“North Carolina offers an ideal east coast location,” said North Carolina Commerce Secretary Anthony M. Copeland. “Combined with the state’s superior transportation network, companies can easily reach their markets across North America.”
In a written statement, Maria Ciliberti, Vice President of Marketing and New Business Development for Borealis, said, “This investment shows our sustained commitment to the automotive industry in North America. North Carolina was a logical choice for us. Its location allows us to service customers across the North American region and we value the supportive, business-friendly environment of the State and of Alexander County. We’re convinced that this expansion will strengthen our position as a local supplier to automotive OEMs and their Tier suppliers in North America and that it will enable us to deliver our global material innovations locally. We believe it is important to step up our capacity, capabilities and support infrastructure, to ensure that our customers in North America receive the same high level of service as in the other regions where we operate.”
“Borealis is bringing new jobs and new investment to a community that needs and deserves it!” said N.C. Senator Andy Wells.
“Many partners in the community came together to support Borealis’ selection of Alexander County,” said N.C. Representative Lee Zachary, who was present at Tuesday night’s meeting in Alexander County. “We look forward to the many good things this company will bring to the area.”
During Wiecoreck’s presentation to the Alexander County Board of Commissioners, he provided information about the company, its plans in Alexander County, and a timeline for the project. Wiecoreck said that while the building is already constructed, further work is needed over the next year to prepare for production. He said that work will begin on the building at the end of 2017, and will continue through 2018. A rail spur will be installed, and after that, most of the activity is going to occur inside the building, including offices, laboratory, process equipment, support equipment, as well as exterior silos.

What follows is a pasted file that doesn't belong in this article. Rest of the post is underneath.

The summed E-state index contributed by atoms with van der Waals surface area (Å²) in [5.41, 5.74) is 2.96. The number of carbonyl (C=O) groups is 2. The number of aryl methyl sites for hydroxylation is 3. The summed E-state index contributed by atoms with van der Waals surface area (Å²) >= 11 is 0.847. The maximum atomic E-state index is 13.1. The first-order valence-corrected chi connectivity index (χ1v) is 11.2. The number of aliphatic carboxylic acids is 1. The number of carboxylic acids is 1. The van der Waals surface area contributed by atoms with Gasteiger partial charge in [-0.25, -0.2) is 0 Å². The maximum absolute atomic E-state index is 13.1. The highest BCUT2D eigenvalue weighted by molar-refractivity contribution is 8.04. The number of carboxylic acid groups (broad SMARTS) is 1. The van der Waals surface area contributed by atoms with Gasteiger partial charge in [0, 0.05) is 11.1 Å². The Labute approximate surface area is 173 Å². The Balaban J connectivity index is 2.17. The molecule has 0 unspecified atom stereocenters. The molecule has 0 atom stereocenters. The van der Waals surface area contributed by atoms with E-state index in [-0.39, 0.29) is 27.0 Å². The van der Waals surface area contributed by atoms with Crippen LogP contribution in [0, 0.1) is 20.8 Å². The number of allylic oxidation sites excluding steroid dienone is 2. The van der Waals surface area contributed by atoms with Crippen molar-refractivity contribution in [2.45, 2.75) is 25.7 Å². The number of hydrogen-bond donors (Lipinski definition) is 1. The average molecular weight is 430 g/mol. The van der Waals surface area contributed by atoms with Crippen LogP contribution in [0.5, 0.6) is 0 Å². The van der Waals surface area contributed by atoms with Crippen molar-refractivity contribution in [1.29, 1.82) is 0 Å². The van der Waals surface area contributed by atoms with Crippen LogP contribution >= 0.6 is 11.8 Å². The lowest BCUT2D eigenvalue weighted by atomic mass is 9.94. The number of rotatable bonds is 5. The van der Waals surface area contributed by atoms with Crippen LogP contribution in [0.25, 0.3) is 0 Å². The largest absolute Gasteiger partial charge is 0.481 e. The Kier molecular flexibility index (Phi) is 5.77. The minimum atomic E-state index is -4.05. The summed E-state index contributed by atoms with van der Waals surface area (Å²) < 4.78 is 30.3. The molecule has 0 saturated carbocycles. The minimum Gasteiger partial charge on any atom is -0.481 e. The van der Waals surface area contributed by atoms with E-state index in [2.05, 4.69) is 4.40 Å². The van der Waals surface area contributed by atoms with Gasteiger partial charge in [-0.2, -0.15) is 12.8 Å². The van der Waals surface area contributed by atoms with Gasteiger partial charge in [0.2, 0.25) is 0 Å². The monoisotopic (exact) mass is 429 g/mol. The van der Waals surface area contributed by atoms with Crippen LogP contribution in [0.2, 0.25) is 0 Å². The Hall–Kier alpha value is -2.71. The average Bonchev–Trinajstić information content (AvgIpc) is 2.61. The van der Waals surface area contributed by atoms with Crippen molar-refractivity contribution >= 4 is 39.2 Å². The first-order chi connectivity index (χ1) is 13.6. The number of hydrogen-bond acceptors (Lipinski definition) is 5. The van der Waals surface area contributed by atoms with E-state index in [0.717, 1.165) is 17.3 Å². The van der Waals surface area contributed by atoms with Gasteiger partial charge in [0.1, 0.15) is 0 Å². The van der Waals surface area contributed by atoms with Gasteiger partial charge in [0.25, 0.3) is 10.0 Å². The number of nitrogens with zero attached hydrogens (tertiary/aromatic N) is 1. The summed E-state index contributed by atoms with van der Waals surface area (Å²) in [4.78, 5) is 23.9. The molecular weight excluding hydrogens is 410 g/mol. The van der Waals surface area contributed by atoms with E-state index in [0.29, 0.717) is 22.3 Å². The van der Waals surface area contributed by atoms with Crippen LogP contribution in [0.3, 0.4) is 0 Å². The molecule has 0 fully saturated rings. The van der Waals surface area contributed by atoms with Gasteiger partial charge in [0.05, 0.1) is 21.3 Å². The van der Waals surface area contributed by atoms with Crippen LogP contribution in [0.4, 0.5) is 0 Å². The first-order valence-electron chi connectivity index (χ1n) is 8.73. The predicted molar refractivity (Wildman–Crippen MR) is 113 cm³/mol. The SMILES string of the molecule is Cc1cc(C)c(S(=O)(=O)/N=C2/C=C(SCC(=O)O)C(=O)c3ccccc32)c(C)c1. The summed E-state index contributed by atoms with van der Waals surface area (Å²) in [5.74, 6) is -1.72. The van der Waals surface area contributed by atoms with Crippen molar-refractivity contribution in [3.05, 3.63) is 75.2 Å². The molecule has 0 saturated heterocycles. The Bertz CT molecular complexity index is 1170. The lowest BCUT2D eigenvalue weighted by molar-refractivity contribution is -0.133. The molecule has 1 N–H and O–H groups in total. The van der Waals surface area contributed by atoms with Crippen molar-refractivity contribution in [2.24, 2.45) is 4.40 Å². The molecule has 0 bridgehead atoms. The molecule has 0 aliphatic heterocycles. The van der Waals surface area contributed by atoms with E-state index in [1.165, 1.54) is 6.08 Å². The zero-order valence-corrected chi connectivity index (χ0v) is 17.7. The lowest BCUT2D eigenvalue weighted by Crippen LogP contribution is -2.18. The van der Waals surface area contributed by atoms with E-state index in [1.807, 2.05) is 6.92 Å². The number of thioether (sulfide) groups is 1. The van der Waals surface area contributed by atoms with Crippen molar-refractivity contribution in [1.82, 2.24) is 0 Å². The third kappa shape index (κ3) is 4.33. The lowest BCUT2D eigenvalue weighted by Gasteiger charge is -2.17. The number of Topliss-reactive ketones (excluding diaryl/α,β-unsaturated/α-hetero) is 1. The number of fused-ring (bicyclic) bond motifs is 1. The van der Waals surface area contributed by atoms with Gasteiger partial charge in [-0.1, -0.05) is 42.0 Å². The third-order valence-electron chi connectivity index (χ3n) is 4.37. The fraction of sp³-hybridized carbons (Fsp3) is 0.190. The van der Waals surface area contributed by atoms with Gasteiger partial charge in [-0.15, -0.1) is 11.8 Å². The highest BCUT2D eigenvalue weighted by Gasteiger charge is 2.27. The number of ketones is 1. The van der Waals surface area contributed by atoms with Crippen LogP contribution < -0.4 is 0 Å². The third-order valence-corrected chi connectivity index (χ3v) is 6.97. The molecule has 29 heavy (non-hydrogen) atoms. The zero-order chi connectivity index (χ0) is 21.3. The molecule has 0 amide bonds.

“What’s very important to all us is the hiring of personnel, which is one of the reasons we selected this region with the support that we’ve seen from the community, as well as the educational services that are nearby,” Wiecoreck stated. “We see a minimum of 37 permanent positions. These are very nice positions, if you’re looking from a career perspective.”
While compensation will vary by position, average salaries for the new jobs will be $40,125, above the current average annual wage in Alexander County of $30,631.
Wiecoreck noted that the product created at the Alexander County plant will come out in pellet form, which will then be shipped to auto-parts manufacturers which will use the materials to create automotive components such as fenders, dashboards, grills, and more for companies such as General Motors, Ford, BMW, Volkswagen, Volvo, and others.
A performance-based grant of $100,000 from the One North Carolina Fund will help facilitate Borealis’ move to Alexander County, in addition to funding from the Appalachian Regional Commission, the North Carolina Railroad Company, and local incentives. The One NC Fund provides financial assistance to local governments to help attract economic investment and to create jobs. Companies receive no money upfront and must meet job creation and capital investment targets to qualify for payment. All One NC grants require a matching grant from local governments and any award is contingent upon that condition being met.
Borealis AG, with global headquarters in Vienna, Austria, serves a variety of industries, including automotive, energy, and consumer products sectors. The company’s applications in the automotive industry include bumpers, body panels, trims, dashboards and other key components. Borealis Compounds' new facility in Alexander County will serve automotive industry customers in North America.